Skip to content

Buddy Holly Shticks It to Grandmas

2010 May 25

Dolph Amick, Ricardo Aponte, Rob Lawhon. Photo: Bill DeLoach

At least half a dozen of them, the Red Hat Ladies, spring out of their seats in their screaming purple dresses and flying saucer-sized red hats, stomping and clapping to Buddy Holly singing “Johnny B. Goode.”  When the bespectacled singer shifts into the finale, “Oh, Boy!” nearly the entire audience rises to its feet dancing and clapping.

Georgia Ensemble Theatre’s production of “Buddy: The Buddy Holly Story” ends with a bang, but it sputters along the way.

After a live performance of Buddy Holly & the Crickets  is broadcast on radio station KDAV in the band’s hometown of Lubbock, Texas,  in 1956, Buddy Holly (Rob Lawhon) receives a recording contract with Decca Records in Nashville. During the recording session there, the record producer tries to twist Holly’s pumping rockabilly sound into languid country tunes. Holly chucks the contract and travels with the band to a studio in New Mexico where he records his music his way.

The record goes gold. The band travels around the country and becomes the first white band to play Harlem’s Apollo Theatre. Holly leaves the band, moves to New York, falls in love at first sight, marries and plays gigs around the country.

That about sums up the entire show. If it sounds light on plot, it is.

Unlike the movie, which pulls you into Holly’s life and gnaws at your emotions, the play, as performed by GET, does neither. More than a story, this is a showcase of about 20 Buddy Holly tunes. There are moments when Lawhon is a believable Holly. But too often, he and most of the cast overact and talk at, rather than to, one another.

One exception is actor Tim Batten, who plays New Mexico record producer Norman Petty and a backup singer at Holly’s final gig in Clear Lake, Iowa. Batten consistently performs truthfully as if the scenes and his characters are real.

But a sense of reality, in general, is missing from the show. Instead of relying on a strong script and credible acting to engage the audience, this production relies on shtick as side performers run among the audience pulling granny-aged women out of their seats to dance.

In addition to the three-piece Buddy Holly & the Crickets band, the show features other musicians who perform throughout the show.

One of the best musical scenes is Holly’s final concert, which features separate acts: J.P. “The Big Bopper” Richardson (Dolph Amick) and Richie Valens (Ricardo Aponte).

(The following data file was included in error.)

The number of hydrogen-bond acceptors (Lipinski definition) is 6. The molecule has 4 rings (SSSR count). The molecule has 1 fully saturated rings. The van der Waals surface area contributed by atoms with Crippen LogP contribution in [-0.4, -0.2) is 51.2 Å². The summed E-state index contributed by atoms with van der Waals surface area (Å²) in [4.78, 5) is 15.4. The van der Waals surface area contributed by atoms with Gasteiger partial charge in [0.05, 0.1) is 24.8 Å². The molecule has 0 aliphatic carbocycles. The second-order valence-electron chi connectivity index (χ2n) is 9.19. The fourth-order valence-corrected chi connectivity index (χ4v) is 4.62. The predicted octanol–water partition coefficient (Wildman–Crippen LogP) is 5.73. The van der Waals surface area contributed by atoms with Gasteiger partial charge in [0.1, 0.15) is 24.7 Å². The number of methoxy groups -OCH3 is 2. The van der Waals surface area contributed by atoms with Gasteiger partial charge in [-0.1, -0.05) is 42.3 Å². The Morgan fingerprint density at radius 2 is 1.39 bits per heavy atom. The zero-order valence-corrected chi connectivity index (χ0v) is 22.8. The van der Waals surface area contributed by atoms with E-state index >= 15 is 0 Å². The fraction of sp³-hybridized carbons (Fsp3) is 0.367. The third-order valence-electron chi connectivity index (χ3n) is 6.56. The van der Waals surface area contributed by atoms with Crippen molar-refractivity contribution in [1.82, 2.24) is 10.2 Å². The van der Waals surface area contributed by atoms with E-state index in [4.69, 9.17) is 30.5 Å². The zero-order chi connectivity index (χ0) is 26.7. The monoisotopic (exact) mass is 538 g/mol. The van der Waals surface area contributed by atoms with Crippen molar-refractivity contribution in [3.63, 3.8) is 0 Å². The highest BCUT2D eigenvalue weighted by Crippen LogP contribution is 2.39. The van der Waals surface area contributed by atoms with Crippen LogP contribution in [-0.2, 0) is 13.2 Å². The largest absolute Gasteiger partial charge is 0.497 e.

In “Chantilly Lace,” Amick incarnates The Big Bopper while talking to his sweetie on the phone. In typical Bopper fashion, Amick opens his eyes wide, smiles slyly and trills his words (a la the talking horse Mr. Ed), “You know-oh-oh-oh-oh-oh what I like.”

The theatrical musical and dance standout is Valens, who darts about the stage as the band plays “La Bamba.” Wearing tight black straight legs, a black shirt with a wide band of gold down the front and a matching bolero, Valens bounces around the stage, swinging his hips salsa style, banging on the bongos as he sings. His passion brings life and electricity to this show.

If there are any flaws in this production, the Red Hat Ladies don’t seem to notice. Apparently, neither do a lot of people. This is the second consecutive year GET has staged this production.

Now in its 20th year, “Buddy: The Buddy Holly Story” is “the world’s most successful rock and roll musical” and has been “viewed by more than 20 million people,” according to the official Buddy Holly Story website. There, the synopsis talks about scenes that are not shown in the GET production. If those scenes had been shown, perhaps the story would have had more substance.

“Buddy: The Buddy Holly Story” runs through June 6 at the 14th Street Playhouse.

Leave a Reply

Note: You may use basic HTML in your comments. Your email address will not be published.

Subscribe to this comment feed via RSS

This site uses Akismet to reduce spam. Learn how your comment data is processed.